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Removal of lead(II) and copper(II) ions from aqueous solution by baobab (Adononsia digitata) fruit

Figure 1: FTIR spectra of baobab fruit shells before biosorption

Figure 2: FTIR spectra of baobab fruit shells after biosorption As the pH increases, more negatively charged surface becomes available thus facilitating greater metal adsorption. At low pH, higher concentration and mobility of H+ ions favour H+ adsorption compared to metal ions. According to Onundi et al. [17] metal ions are more soluble in solution at lower pH values and this reduces their adsorption. At lower pH, the surface of the adsorbent is surrounded by hydronium ions (H+) thereby blocking metal ions from binding sites on adsorbents. 4

Qe (mg/g)

3 2 Lead 1

Copper

0 1

3

5

7

pH Figure 3: Effect of pH on the sorption of Cu2+ and Pb2+ ions

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Removal of lead(II) and copper(II) ions from aqueous solution by baobab (Adononsia digitata) fruit 3.2.2

Effect of contact time The effect of contact time on the biosorption of lead(II) and copper(II) is shown in Fig. 4. The amount of the adsorbed metal ions increases with increasing time until it levels off after some (90 min for Cu2+ and 120 min for Pb2+). A constant adsorption is indicative of equilibration due to saturation of adsorption sites. Rapid adsorption of metal ions during the initial stages was due to the large initial concentration gradient between the adsorbate in solution and the number of available vacant sites on the adsorbent surface. The adsorption capacity for Cu2+ was lower than for Pb2+ ions.

Qe (mg/g)

4 3 2 Lead

1

Copper

0 10

30

50

70

90

110

130

150

Contact time (min) Figure 4: Effect of contact time on the sorption of Cu2+ and Pb2+ ions

Pb adsorption capacity

Cu adsorption capacity

Pb removal (%)

Cu removal (%)

3

80 60 40 20 0

2 1 0 0

0.2

0.4

0.6

0.8

1

% Removal

Effect of biosorbent dosage The effect of adsorbent dosage on the adsorption of lead(II) and copper(II) is shown in Fig. 5. There is an increase in adsorption capacity with increasing adsorbent dosage up to a maximum of 0.9 g for Cu and 0.7 g for Pb giving corresponding maximum percentage metal removal of 78 and 68% respectively. Further increment in adsorbent dosages resulted in decline in adsorption capacity. The initial increase in adsorption capacity with increasing adsorbent dosage is explained by the increase in the number of exchangeable sites for metal ion adsorption [17]. The decline in adsorption beyond certain adsorbent dosages could be due to the aggregation/agglomeration of sorbent particles at higher dosages which would lead to a decrease in the total surface area of the adsorbent particles available to the metal ions. As a result the adsorption capacity of the adsorbent is not fully utilised [18].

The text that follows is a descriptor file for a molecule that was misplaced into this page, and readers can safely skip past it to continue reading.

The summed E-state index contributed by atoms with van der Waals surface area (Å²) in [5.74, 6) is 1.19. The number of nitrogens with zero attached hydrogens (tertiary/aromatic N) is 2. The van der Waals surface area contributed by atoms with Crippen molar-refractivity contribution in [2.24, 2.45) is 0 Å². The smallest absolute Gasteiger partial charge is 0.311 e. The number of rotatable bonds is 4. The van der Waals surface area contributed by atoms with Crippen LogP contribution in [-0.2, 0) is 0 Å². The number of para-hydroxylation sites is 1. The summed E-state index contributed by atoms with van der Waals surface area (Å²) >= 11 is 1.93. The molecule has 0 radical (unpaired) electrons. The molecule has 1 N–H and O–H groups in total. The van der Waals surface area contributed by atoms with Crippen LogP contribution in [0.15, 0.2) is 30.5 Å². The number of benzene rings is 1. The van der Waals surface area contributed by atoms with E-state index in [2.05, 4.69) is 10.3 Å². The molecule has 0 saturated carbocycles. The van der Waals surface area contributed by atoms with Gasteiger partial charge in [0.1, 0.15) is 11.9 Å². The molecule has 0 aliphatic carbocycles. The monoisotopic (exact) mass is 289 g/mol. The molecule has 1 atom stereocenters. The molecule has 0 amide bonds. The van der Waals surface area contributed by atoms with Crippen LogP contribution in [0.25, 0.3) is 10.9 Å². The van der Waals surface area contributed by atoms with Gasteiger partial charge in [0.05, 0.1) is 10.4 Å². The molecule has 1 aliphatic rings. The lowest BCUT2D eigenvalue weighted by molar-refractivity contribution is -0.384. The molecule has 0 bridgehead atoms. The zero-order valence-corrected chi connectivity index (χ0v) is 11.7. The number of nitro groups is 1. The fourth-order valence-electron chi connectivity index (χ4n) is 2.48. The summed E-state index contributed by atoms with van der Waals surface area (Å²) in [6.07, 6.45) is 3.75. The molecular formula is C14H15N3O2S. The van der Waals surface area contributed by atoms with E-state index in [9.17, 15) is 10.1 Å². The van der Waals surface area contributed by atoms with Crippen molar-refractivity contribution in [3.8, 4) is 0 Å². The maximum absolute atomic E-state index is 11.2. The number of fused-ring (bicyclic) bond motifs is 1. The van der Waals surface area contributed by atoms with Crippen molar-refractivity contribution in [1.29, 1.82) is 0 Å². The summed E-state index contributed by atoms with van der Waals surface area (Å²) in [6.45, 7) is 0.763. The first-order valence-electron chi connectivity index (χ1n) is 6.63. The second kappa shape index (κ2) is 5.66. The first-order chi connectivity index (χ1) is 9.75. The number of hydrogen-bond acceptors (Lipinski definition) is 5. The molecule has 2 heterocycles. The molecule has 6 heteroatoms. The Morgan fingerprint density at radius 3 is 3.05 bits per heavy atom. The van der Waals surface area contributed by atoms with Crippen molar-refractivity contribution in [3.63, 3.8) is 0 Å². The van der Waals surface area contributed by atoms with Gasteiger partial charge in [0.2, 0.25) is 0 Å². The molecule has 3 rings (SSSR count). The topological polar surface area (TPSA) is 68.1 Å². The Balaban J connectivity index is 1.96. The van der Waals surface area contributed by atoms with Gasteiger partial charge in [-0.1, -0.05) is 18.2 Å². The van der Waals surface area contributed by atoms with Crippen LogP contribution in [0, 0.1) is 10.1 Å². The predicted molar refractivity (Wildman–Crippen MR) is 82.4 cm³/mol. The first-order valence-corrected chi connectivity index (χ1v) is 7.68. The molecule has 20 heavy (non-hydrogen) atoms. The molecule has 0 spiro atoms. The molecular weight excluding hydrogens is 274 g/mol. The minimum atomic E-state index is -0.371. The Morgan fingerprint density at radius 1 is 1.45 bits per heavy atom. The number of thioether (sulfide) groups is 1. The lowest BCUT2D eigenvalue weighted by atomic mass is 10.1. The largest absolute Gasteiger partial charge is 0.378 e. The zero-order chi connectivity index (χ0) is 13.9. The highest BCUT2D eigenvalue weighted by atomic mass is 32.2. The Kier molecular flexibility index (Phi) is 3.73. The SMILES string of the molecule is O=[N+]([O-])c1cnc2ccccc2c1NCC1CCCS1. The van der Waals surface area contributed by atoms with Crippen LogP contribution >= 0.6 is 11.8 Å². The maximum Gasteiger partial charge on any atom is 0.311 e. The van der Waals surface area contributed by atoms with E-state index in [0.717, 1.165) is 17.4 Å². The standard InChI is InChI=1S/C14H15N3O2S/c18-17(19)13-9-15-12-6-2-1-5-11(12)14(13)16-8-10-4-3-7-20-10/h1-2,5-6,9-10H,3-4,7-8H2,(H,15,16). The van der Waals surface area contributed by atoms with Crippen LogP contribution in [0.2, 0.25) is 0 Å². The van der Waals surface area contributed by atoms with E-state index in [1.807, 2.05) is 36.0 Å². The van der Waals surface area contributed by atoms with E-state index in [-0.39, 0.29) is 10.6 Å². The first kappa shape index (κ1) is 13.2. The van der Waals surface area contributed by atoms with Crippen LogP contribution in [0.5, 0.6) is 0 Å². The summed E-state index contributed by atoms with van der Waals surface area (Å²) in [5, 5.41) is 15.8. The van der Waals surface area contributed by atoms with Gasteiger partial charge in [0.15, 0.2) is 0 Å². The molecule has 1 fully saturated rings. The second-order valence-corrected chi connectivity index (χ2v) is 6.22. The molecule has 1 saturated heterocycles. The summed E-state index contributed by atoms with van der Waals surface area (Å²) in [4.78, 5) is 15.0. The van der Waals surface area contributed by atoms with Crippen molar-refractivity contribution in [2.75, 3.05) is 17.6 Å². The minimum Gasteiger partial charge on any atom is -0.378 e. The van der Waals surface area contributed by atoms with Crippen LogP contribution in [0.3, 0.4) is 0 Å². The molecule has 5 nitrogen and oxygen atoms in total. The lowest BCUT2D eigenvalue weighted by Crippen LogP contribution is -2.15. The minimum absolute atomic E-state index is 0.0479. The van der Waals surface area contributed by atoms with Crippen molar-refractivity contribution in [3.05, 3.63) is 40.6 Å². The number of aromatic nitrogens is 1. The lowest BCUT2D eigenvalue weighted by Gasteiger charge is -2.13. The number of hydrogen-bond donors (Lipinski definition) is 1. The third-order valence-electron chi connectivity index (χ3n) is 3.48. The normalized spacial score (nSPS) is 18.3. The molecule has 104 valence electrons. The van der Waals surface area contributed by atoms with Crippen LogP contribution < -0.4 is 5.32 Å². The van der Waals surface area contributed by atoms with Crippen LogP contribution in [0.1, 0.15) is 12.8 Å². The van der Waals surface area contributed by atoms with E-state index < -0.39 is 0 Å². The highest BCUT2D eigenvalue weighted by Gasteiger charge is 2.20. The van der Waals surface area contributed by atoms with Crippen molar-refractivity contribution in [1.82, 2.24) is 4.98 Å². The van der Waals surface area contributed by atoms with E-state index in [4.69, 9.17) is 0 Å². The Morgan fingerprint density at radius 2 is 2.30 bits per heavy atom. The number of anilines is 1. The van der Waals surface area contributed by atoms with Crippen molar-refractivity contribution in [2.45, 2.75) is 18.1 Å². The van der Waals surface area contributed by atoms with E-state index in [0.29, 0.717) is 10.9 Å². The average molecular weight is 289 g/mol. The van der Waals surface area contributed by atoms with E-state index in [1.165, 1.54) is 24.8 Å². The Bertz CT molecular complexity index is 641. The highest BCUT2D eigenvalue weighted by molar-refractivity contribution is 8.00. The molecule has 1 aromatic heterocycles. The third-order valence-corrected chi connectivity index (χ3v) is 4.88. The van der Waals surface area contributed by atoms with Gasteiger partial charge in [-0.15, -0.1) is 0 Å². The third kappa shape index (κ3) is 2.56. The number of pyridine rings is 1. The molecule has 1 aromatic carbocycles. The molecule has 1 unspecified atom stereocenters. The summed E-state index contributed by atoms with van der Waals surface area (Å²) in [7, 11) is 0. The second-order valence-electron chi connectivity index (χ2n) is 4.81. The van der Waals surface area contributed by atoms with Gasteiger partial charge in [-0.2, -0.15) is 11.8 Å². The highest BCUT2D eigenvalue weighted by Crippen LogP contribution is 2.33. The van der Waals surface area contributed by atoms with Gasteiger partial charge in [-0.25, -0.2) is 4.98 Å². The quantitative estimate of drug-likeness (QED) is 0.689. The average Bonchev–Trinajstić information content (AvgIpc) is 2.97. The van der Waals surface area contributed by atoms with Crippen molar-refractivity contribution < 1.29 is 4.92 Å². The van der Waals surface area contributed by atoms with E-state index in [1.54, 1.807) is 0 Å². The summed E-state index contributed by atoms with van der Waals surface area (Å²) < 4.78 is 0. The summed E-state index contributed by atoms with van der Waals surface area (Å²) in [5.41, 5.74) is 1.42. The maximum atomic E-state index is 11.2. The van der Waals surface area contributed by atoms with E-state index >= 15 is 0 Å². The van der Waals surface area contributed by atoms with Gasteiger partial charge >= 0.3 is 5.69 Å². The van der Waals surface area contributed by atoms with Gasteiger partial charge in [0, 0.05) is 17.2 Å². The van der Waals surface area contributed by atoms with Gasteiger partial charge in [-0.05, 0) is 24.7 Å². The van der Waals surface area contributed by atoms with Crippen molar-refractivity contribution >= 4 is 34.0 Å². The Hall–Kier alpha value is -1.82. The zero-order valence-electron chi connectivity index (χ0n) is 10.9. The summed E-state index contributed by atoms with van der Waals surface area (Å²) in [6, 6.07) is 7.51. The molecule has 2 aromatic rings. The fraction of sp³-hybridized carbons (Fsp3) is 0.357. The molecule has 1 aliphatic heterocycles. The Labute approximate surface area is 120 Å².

Qe (mg/g)

3.2.3

1.2

Adsorbent dosage (g) Figure 5: Effect of adsorbent dosage on adsorption of Cu2+ and Pb2+ ions 3.2.4

Effect of initial metal concentration on monosorption The effect of initial concentration on the monosorption of copper and lead ions is shown in Fig. 6. For both metal ions, an increase in initial concentration resulted in increase in the adsorption capacity. This can also be explained in terms of increase in adsorption sites coverage as the metal ion concentration is increased [19]. High metal concentration saturates the adsorbent sites more quickly thereby decreasing the overall percentage metal removal. A similar trend was observed by Andal and Sakthi [20].

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Qe (mg/g)

Removal of lead(II) and copper(II) ions from aqueous solution by baobab (Adononsia digitata) fruit 7 6 5 4 3 2 1 0

Cu

Pb 10

20

30

40

50

60

70

80

90

100

Initial concentration (mg/L) Figure 6: Effect of initial metal ion concentration on adsorption capacity

Ce/Qe

(gL-1)